"Connecticut Men in the Revolution" is the shorthand used by many lineage society researchers for a publication authorized by the State of Connecticut in 1889 entitled The Record of Connecticut Men in the Military and Naval Service during the War of the Revolution. A derivative source, it draws from a number of original sources, including:… Continue reading What’s “Connecticut Men in the Revolution”?
The simple answer: yes. "And be it further enacted That a tax of two shillings and six pence on the pound be and the same is hereby laid upon the polls and rateable estate of the inhabitants of this State upon the list aforesaid to be paid by the first day of December next in… Continue reading Did Connecticut pay the 1780 beef tax?
Many Connecticut towns and organizations required a public statement of support for the cause. The statements, issued in the form of an oath, were considered binding. Even better for the Revolutionary cause, they had public relations value. After you'd just sworn in front of the entire town to support the cause, public pressure was likely… Continue reading Did my Connecticut ancestor swear allegiance to the Revolutionary cause?
The simple answer: yes. It seems to have been more common for patriots of color to serve on the Continental Line. Due to longer enlistments, the financial benefit of joining the Continental Line was greater. A Continental soldier could have an enlistment bounty in addition to his regular pay. Enslaved soldiers may have been promised… Continue reading I’m researching a patriot of color in Connecticut. Should I check militia records?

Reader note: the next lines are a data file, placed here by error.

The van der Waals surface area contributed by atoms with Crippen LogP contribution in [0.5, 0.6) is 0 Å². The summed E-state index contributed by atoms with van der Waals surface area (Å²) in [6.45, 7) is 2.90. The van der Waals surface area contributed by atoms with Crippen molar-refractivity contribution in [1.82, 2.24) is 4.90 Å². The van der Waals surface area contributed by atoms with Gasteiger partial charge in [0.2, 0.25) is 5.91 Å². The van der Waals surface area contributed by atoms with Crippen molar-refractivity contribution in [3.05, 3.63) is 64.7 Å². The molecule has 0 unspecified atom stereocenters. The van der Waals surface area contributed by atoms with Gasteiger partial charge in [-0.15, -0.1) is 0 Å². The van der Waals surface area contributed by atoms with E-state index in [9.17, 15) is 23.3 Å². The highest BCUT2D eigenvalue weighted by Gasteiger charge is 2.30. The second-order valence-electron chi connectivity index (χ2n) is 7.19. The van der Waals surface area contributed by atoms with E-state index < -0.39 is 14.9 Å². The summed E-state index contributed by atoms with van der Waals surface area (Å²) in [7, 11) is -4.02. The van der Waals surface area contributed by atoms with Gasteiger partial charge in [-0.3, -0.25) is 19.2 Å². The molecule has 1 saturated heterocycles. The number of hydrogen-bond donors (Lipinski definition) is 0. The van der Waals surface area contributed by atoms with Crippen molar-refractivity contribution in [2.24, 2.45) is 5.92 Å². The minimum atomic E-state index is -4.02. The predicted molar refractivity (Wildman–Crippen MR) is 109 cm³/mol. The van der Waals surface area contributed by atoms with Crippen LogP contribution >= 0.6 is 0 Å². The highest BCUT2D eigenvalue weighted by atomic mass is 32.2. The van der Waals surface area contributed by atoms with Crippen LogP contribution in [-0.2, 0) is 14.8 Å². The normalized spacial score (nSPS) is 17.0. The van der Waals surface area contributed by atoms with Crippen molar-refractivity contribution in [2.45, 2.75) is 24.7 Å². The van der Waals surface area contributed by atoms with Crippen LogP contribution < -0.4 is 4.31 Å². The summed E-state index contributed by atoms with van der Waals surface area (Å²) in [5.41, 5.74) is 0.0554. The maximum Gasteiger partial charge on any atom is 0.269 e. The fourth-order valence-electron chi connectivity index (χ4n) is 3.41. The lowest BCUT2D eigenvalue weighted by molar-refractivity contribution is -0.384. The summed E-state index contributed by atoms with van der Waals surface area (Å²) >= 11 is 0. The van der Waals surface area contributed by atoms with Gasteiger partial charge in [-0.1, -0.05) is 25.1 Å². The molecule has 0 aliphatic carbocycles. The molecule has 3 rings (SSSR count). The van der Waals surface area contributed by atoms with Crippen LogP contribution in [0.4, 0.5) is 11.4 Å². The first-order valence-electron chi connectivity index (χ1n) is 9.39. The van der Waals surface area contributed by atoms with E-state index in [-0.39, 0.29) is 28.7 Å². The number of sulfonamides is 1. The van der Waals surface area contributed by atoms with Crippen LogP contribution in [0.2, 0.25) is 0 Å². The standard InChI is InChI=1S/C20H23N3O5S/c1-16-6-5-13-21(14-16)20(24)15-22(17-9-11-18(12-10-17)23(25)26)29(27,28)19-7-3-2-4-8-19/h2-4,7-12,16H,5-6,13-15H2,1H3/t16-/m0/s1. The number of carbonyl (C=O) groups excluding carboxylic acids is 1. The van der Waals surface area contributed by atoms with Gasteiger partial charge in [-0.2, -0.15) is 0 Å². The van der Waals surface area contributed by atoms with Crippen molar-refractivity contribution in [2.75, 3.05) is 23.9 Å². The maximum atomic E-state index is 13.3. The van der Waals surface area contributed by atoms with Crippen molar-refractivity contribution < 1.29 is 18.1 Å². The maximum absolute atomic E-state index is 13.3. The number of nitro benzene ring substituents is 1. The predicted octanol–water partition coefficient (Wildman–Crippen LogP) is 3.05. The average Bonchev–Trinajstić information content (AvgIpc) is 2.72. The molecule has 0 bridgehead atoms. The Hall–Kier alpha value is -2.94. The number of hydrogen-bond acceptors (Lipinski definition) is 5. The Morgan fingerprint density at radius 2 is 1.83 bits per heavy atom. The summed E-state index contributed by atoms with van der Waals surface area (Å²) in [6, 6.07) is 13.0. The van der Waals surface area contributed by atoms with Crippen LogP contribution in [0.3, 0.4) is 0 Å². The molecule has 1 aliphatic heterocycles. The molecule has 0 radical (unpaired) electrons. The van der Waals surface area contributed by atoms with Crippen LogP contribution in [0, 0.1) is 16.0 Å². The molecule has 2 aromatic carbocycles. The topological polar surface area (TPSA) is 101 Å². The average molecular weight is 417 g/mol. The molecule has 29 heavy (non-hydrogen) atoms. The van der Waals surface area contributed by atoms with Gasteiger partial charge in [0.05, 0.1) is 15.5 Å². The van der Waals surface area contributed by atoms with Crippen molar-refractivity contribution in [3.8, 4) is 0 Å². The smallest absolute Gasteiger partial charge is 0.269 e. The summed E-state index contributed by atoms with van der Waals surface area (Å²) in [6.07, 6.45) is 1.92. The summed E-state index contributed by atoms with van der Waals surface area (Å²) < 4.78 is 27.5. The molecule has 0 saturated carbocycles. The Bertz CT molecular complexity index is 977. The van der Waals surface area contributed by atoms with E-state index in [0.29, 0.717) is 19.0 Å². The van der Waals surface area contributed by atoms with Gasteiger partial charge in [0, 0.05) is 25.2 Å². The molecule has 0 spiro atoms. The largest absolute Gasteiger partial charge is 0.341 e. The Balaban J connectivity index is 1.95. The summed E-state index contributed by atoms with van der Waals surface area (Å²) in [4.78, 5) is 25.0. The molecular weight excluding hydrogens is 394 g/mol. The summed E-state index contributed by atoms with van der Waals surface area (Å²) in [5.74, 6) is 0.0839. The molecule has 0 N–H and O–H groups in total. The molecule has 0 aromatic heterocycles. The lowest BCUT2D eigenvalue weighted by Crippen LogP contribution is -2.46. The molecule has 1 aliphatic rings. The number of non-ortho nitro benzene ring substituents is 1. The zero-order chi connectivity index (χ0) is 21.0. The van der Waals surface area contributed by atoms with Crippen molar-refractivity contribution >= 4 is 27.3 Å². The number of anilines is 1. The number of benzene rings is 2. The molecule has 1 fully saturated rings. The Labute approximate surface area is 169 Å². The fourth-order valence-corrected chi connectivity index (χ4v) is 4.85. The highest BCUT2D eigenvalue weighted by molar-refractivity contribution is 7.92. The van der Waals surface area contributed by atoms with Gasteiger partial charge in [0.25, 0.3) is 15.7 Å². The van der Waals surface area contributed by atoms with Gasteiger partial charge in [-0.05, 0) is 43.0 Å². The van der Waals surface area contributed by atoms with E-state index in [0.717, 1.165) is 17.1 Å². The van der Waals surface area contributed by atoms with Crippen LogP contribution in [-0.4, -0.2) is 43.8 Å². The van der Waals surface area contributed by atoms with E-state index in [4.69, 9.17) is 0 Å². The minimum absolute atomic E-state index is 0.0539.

If your ancestor was a member of a lineage society, that dream may be more real than you've imagined. While it's not the case for every society, many store the applications and supporting documents of members - sometimes back to the society's founding. Those older documents can be a true goldmine, containing family records that… Continue reading Ever dreamed of finding a secret stash of your family’s papers?
When we talk about supporting documentation, we generally think about documents - things on paper. But "documentation" can include fabric too! Family samplers, a form of needlepoint with information on the family structure and vital records events, can also provide evidence of birth, death, marriage and relationships. According to the Smithsonian, the first known example… Continue reading Family Samplers: An unusual resource – and one you can still make
No birth certificate, no will. How do you document the relationship between parent and child to meet the standards of a lineage society, such as the Daughters of the American Revolution? For many families, land records can help fill in the gaps. You may not have had enough money to require a will nor the… Continue reading Land Records: An Underused Source in Lineage Society Applications
Family trees? Ancestry ThruLines? A family genealogy? Lineage societies have rules about records you can and cannot submit as supporting documentation. Knowing what those rules are can save you significant time and frustration. Check with your specific society before proceeding, but here are a few general rules. If a vital record (birth, death or marriage… Continue reading Avoid Common Lineage Society Mistakes: Know What Documents You’ll Need to Provide
Do you need to document service for the Daughters of the American Revolution, Society of the Cincinnati, or another lineage society covering the Revolutionary War era? If your ancestor was from Maine, there's one important factor you need to consider: Maine was not its own colony! Maine was a part of Massachusetts until becoming a… Continue reading How do I document Revolutionary era service for ancestors from Maine?
Documenting a new ancestor can be one of the more challenging - but also most fascinating - parts of completing a lineage society application. Many societies prefer that you use an ancestor who is already on file for ease of review. However, most will allow you to add someone if you do not have an… Continue reading How do I find Revolutionary War service for an ancestor from Connecticut?